Pensacola News Journal – January 23, 2021
The very safety of your drinking water and the collective property rights of 55% of Santa Rosa County citizen-customers are at stake when the board of county commissioners convenes Feb. 25.
Three commissioners could decide to put their friendship with one businessman over the safety of more than 100,000 people, more than half the county. That businessman owns a mining company. He bought some land in the eastern part of the county that is in a protected area. He knew it was protected land when he bought it. The land is protected because it serves as the well field for an important part of our water supply. But now three northern county commissioners are changing the county’s comprehensive plan in order to allow their friend’s borrow-pit mine to expand pit operations into protected land.
A “good government” is accountable to the people, not to special interests, corporate interests, or the self-interest of elected and appointed officials. Good governance mediates differing stakeholder interests to reach a broad consensus on what is in the best interests of the majority. Here’s a question: What is the difference between a special interest and a community stakeholder? Knowing the difference will help you determine whether your local elected leaders are practicing good governance.
Stakeholders are people who have an interest or concern in their community. Stakeholders represent their neighborhoods or groups and help government officials develop majority consensus of what is best for all concerned. By contrast, a special interest is an individual or group who seeks to take special advantage of its government. A special interest seeks to influence decision makers for often a very narrow benefit.
A crisis in governance is when the narrow interests of a few outweigh the interests of the majority. To ensure accountability to the people, a “good government” is as transparent as possible — holding public meetings and maximizing opportunities for citizen input, providing information to the press, and being clear about what decisions are being made, by whom, and why.
Governmental land-use decisions have a profound effect on communities and individuals. It is through these decisions that the quality and character of our future development will in large part be determined. These decisions also can significantly affect individual landowner’s rights. It therefore is imperative that these decisions be made in a fair and impartial manner. Because these decisions are made by citizen officials elected in part because of their relationships, maintaining impartiality and avoiding conflicts of interest can be difficult. State law requires that those entrusted with governmental land-use decision-making authority avoid conflicts of interest. It applies to any participation that is likely to affect the outcome of the decision, not just voting.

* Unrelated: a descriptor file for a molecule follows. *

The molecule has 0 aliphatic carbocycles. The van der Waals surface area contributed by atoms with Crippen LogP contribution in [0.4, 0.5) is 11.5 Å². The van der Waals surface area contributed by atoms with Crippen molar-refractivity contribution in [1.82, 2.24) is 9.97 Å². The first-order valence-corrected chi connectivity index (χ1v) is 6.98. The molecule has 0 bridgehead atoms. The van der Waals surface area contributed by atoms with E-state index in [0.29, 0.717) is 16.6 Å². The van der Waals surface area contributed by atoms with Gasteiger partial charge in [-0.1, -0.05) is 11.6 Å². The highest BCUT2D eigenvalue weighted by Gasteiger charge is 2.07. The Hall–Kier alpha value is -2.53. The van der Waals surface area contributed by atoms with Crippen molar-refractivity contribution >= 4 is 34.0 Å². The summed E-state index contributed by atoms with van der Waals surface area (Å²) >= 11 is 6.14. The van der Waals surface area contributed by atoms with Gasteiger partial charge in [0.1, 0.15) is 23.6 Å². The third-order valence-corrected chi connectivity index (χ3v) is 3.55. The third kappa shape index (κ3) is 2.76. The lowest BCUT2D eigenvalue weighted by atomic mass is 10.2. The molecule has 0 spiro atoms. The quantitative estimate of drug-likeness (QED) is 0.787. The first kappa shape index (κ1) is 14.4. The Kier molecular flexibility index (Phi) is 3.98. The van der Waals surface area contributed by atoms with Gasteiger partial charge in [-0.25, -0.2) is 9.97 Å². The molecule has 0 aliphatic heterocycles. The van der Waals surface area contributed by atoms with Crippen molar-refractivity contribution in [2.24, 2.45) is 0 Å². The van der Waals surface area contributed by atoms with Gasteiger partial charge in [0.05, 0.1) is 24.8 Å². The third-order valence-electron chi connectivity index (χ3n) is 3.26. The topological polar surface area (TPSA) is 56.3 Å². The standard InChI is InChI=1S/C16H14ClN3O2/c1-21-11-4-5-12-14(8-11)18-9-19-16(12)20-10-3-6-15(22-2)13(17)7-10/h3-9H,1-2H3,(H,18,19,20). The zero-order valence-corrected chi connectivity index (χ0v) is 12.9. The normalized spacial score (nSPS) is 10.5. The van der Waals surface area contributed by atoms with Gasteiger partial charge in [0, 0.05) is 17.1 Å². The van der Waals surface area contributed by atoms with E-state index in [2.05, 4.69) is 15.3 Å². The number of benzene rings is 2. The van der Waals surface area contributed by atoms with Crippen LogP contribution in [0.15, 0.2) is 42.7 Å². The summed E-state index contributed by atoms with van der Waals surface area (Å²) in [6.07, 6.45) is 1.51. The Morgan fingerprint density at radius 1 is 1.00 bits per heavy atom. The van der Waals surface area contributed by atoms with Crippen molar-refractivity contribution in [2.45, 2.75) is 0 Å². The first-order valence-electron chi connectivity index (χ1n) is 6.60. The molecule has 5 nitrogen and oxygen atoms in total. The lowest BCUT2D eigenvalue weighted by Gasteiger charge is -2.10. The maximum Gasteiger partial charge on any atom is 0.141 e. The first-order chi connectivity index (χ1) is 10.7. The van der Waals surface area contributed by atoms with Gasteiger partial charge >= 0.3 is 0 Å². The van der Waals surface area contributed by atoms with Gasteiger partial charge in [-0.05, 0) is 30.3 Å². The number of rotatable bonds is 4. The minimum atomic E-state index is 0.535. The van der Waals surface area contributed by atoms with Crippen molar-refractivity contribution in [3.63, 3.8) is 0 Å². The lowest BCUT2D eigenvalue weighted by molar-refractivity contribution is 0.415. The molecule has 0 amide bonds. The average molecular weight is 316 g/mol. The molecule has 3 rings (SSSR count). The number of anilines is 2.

The objectives of land use planning boils down to resolving and preventing conflicts between public and private interests. Comprehensive plan policies are adopted to serve as a framework for all the decisions that follow. The Santa Rosa County zoning board affirmed the importance of protecting our drinking water quality by recommending 7-1 that the county commissioners not approve a change that benefits a narrow special interest over the interest of the public majority. The zoning board knew well that it was the northern county commissioners who directed the county planner to draft the land use change in the first place. No need for this special interest to fill out a public application requesting the plan change to benefit his business.
Transparency. Accountability. Representation. Rule of law. Effectiveness. Responsiveness. These are the hallmarks of good governance. In the face of perennial debates about the relative power of the people versus the special interests, it is the responsibility of elected officials to represent stakeholders.
In the months leading up to Santa Rosa County’s land use vote, our elected members of south Santa Rosa County water boards who comprise the Fairpoint Regional Utility System attempted a diplomatic approach to the northern commissioners’ push for a special interest. The FRUS first engaged a statewide environmental specialist to read to the county its own past environmental studies on the matter, and explain environmental facts. Gulf Breeze elected officials made individual phone calls to county commissioners to no avail. Stakeholders’ pleas on the public record went unanswered and were not included in the county’s transmittal of its plan change to the Florida Department of Economic Opportunity.
Feb. 25, a final public hearing is scheduled. The public needs to tell the commission NO. We have established a website for citizens to express their views and to stay informed about this issue at www.saveourdrinkingwater.com.
If the three northern commissioners continue to put one business ahead of the interests of everyone else, the Fairpoint Regional Utility System will next seek a hearing to resolve the dispute by the State of Florida. My perspective as a city manager is that this comes as no surprise. Our elected officials have publicly stated that they will take all legal avenues to protect the public whom they serve. Facts of conflicts of interest will be laid to bear. The public trust in some county officials may be irrevocably broken. The only way to steer us back on course is for one of the three north county commissioners to listen to stakeholders over special interests. If not, there may be a crisis in governance in Santa Rosa County.
Samantha Abell is city manager of Gulf Breeze.